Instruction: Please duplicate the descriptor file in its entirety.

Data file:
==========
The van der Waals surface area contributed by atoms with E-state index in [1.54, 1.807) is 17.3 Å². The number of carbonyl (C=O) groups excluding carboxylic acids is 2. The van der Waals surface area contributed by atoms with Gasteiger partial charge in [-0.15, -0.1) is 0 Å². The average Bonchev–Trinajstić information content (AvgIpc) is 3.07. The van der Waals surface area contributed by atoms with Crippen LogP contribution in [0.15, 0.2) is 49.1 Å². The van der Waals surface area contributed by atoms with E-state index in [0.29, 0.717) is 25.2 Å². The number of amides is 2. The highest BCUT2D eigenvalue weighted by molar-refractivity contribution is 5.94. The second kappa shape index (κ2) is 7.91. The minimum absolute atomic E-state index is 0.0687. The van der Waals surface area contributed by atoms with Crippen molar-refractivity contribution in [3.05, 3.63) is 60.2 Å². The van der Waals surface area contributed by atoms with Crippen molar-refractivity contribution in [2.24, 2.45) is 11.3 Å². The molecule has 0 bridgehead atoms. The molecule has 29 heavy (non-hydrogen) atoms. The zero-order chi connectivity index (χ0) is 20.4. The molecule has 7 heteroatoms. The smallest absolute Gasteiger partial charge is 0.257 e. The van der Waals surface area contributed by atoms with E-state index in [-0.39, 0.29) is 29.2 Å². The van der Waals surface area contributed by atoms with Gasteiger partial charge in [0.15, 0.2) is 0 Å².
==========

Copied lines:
The van der Waals surface area contributed by atoms with E-state index in [1.54, 1.807) is 17.3 Å². The number of carbonyl (C=O) groups excluding carboxylic acids is 2. The van der Waals surface area contributed by atoms with Gasteiger partial charge in [-0.15, -0.1) is 0 Å². The average Bonchev–Trinajstić information content (AvgIpc) is 3.07. The van der Waals surface area contributed by atoms with Crippen LogP contribution in [0.15, 0.2) is 49.1 Å². The van der Waals surface area contributed by atoms with E-state index in [0.29, 0.717) is 25.2 Å². The number of amides is 2. The highest BCUT2D eigenvalue weighted by molar-refractivity contribution is 5.94. The second kappa shape index (κ2) is 7.91. The minimum absolute atomic E-state index is 0.0687. The van der Waals surface area contributed by atoms with Crippen molar-refractivity contribution in [3.05, 3.63) is 60.2 Å². The van der Waals surface area contributed by atoms with Crippen molar-refractivity contribution in [2.24, 2.45) is 11.3 Å². The molecule has 0 bridgehead atoms. The molecule has 29 heavy (non-hydrogen) atoms. The zero-order chi connectivity index (χ0) is 20.4. The molecule has 7 heteroatoms. The smallest absolute Gasteiger partial charge is 0.257 e. The van der Waals surface area contributed by atoms with E-state index in [-0.39, 0.29) is 29.2 Å². The van der Waals surface area contributed by atoms with Gasteiger partial charge in [0.15, 0.2) is 0 Å².